Survivors of Greensboro Massacre recall its impact, their paths to activism

Survivors of the 1979 Greensboro Massacre spoke about their experiences at Duke as inspiration for their  activism during a Tuesday event hosted by the Trent Center for Bioethics, Humanities and History of Medicine.

The Greensboro Massacre took place Nov. 3, 1979, during a Death to the Klan march organized by the Communist Workers Party. Klu Klux Klan members shot and killed five marchers and injured others. Three of the victims killed, as well as all three of the panelists at Tuesday's event, had attended Duke. 

The panel of activists and survivors were CWP activist and physician Paul Bermanzohn, School of Medicine ’74; activist and physician Martha Nathan, School of Medicine ‘77 ; and Joyce Hobson Johnson, who helped establish the Greensboro Truth and Reconciliation Commision, Trinity ‘68.

Rosalyn Pelles, former executive director of the North Carolina NAACP, moderated the talk, titled “Remembering a 1979 Moral Moment: Medical Activists, Racial Justice and Confronting the KKK."

While the massacre was a significant event in its own right, Bermazohn stated that the violence had a “devastating impact” on other progressive movements of the time period.

“When we were shot, the hit was taken not only by us, but by the Labor Movement and by the Black Liberation movement,” said Bermazohn. “People were scared of the spectacle of people being shot down in broad daylight.”

Bermanzohn, whose gunshot wound to the head made him the most gravely injured of all the Greensboro survivors, recalled the reasons that many Duke doctors were present at the Greensboro Massacre.

“Now some people like to believe that Duke doctors were so plentiful at this event because Duke was an oasis of progressivism. Actually I have a very different view of the situation,” Bermazohn said. “The reason a lot of Duke doctors were there was because Duke was such a bad place. Duke was a place with the most severe racial and class inequalities and they were really on display.”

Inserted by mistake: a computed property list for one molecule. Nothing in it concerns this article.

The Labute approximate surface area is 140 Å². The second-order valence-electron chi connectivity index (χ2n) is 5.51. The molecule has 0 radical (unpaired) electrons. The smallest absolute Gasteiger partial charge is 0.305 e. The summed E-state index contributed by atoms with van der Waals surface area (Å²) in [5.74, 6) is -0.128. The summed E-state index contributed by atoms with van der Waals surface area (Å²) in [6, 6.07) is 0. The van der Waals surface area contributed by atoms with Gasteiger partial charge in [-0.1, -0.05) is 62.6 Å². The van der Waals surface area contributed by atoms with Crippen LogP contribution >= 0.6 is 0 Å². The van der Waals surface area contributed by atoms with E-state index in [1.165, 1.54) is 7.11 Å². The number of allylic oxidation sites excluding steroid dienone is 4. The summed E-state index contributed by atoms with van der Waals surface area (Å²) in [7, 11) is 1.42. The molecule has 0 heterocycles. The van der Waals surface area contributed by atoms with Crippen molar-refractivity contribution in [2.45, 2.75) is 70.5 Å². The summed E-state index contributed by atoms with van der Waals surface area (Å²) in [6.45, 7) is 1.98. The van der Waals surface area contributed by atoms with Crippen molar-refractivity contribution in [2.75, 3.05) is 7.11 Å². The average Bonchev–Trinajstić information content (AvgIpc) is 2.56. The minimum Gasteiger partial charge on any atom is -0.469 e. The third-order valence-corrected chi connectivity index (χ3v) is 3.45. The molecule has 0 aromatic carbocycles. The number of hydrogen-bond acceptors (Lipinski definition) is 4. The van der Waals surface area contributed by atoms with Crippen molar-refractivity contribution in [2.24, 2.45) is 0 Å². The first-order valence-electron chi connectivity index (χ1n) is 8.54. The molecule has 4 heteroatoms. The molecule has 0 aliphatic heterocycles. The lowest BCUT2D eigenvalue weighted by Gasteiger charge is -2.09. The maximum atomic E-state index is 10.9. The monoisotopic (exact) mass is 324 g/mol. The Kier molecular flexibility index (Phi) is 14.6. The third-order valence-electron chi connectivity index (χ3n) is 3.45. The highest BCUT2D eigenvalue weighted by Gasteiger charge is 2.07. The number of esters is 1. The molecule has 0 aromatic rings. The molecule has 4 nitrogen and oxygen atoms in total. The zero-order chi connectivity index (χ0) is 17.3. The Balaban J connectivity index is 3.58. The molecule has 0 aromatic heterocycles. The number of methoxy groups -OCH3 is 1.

“We were radicalized fighting Duke and I think that's the explanation for why so many Duke doctors were there,” Bermanzohn said.

Bermanzohn was not the only medical student drawn to activism after witnessing medical racism. “My experience at Duke was also a radicalizing one,” Nathan said. She described her second year of medical school, during which students were sent to public wards. She found that at these wards, “nearly all patients were Black, poor and denied sufficient privacy.” 

Nathan met her husband Michael Nathan while at Duke medical school. He was killed during the Greensboro Massacre. 

In a brief documentary shown during the presentation, historians revealed that the Greensboro police knew before the march that KKK members had guns in their cars. There were few police officers present at the march to protect protesters.

“Historically, police have functioned to keep order against those who threaten the social structure, the same structure that always denied people of color democratic rights,” Nathan said. 

The Greensboro City Council issued a resolution Oct. 6, 2020, apologizing for the city’s role in the Greensboro Massacre. 

Johnson drew parallels between the Greensboro Massacre and the violence that occurred after the Charlottesville “Unite the Right” rally in 2017. “White supremacy has reached a peak and is organized,” Johnson warned. 

The panelists also emphasized the role of unions as central to activism during the 1970s and 1980s. Pelles noted that while the people killed in the Greensboro Massacre are often cited as anti-Klan demonstrators, their activism was largely focused on unionizing the half-million textile workers in North Carolina during this time. 

Reflecting on the limits of medicine, Bermanzohn recalled the myth of a doctor who, faced with the casting of dozens of patients with broken legs, eventually decided to find and repair the hole that was causing so many injuries.

“We found the limits of caring through medicine. In order to really care for our society we must become politically engaged in all the things around us, against climate change, against racism, against terrible wages, against all the things we know that are wrong,” Nathan said. “Choose the ones that hit you in the gut and grab hold of them.”

Paige Carlisle profile
Paige Carlisle

Paige Carlisle is a Trinity senior and a staff reporter for The Chronicle.


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